Exchange-Traded Funds

Last updated: April 13, 2016


What is an ETF?

Exchange-traded funds are a cross between index funds and stocks. Like index funds, ETFs hold baskets of securities that follow indexes. Unlike mutual funds, which are priced just once a day (at 4 p.m. eastern time), ETFs trade just like stocks throughout the trading day.

  • Because you can buy as little as a single share of an ETF, the minimum for owning an ETF is typically far less than for owning a mutual fund (many ETFs trade for $10 a share or less).

The Role of an ETF

While ETFs make sense for individual investors, they have been slow to infiltrate the 401(k) market. Initially, retirement-plan administrators raised concerns that ETFs, with their all-day trading structure, would create a record-keeping nightmare.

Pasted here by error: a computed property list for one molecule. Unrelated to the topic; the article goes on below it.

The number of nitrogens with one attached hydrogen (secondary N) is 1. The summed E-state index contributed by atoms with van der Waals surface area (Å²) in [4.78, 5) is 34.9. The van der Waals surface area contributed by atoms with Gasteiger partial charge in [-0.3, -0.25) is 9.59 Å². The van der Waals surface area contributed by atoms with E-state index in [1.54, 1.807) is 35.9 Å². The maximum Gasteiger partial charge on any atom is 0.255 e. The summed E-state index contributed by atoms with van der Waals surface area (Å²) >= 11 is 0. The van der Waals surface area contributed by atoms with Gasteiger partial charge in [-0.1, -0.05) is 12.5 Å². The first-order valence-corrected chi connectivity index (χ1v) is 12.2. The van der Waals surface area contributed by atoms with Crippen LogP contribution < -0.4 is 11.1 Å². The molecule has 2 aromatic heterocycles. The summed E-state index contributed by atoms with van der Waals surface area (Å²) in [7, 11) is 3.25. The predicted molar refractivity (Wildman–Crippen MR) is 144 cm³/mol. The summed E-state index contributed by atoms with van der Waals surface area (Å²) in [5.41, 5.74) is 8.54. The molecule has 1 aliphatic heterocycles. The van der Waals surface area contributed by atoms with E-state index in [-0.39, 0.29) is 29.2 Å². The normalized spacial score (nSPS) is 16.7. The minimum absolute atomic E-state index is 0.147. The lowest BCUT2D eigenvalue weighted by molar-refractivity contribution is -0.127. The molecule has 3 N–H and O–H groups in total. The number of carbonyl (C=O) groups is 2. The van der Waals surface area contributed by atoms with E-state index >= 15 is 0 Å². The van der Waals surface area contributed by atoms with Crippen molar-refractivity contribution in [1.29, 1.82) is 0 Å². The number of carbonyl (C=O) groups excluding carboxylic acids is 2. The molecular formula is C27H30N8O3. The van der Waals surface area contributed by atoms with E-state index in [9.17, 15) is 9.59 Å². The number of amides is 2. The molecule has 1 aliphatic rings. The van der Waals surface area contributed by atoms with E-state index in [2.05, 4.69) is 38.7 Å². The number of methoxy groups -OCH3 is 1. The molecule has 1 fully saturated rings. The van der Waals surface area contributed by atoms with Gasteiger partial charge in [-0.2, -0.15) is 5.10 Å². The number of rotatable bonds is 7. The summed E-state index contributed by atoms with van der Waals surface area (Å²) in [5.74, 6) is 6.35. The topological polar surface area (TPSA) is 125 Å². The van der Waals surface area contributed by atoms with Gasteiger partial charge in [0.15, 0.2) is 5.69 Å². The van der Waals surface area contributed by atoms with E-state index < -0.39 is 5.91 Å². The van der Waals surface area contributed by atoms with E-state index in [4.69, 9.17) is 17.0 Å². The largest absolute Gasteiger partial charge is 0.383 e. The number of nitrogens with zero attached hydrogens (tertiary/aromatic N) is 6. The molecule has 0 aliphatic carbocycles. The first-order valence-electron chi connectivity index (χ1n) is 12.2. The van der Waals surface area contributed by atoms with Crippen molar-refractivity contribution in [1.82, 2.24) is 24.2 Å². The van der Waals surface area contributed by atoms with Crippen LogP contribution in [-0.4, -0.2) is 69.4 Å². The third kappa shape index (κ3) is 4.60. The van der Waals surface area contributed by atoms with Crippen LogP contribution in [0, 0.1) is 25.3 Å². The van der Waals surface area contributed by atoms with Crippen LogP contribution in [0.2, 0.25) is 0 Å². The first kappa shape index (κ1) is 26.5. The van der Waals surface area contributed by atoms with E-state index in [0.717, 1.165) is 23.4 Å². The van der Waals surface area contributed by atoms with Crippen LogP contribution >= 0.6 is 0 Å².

• Their low cost is appealing, particularly to sponsors of small and midsize plans looking for ways to hold down expenses.

  • They are less appealing to large plans that already benefit from rock-bottom fund fees due to their large volume and institutional pricing.

  • So far, ETFs are the exception rather than the rule on most 401(k) investment menus, but that could change in the future.

*The information on this page is credited to IPT and Kiplinger. Their original materials are made available on the Kansas Securities Commissioner's website.

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